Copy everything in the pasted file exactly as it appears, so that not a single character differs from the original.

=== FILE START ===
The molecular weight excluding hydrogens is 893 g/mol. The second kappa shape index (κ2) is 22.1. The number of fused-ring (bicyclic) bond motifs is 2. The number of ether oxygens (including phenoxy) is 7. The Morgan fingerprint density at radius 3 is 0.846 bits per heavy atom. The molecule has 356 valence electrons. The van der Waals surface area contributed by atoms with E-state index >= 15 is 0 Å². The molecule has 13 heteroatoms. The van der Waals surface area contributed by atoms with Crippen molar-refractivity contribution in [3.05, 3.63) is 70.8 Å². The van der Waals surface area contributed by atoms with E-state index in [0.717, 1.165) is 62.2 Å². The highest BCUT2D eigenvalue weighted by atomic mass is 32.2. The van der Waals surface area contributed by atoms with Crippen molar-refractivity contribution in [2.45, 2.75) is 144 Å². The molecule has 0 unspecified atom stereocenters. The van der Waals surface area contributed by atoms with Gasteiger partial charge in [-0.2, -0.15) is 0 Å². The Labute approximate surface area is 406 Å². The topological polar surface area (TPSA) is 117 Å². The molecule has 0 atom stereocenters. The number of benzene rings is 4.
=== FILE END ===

The molecular weight excluding hydrogens is 893 g/mol. The second kappa shape index (κ2) is 22.1. The number of fused-ring (bicyclic) bond motifs is 2. The number of ether oxygens (including phenoxy) is 7. The Morgan fingerprint density at radius 3 is 0.846 bits per heavy atom. The molecule has 356 valence electrons. The van der Waals surface area contributed by atoms with E-state index >= 15 is 0 Å². The molecule has 13 heteroatoms. The van der Waals surface area contributed by atoms with Crippen molar-refractivity contribution in [3.05, 3.63) is 70.8 Å². The van der Waals surface area contributed by atoms with E-state index in [0.717, 1.165) is 62.2 Å². The highest BCUT2D eigenvalue weighted by atomic mass is 32.2. The van der Waals surface area contributed by atoms with Crippen molar-refractivity contribution in [2.45, 2.75) is 144 Å². The molecule has 0 unspecified atom stereocenters. The van der Waals surface area contributed by atoms with Gasteiger partial charge in [-0.2, -0.15) is 0 Å². The Labute approximate surface area is 406 Å². The topological polar surface area (TPSA) is 117 Å². The molecule has 0 atom stereocenters. The number of benzene rings is 4.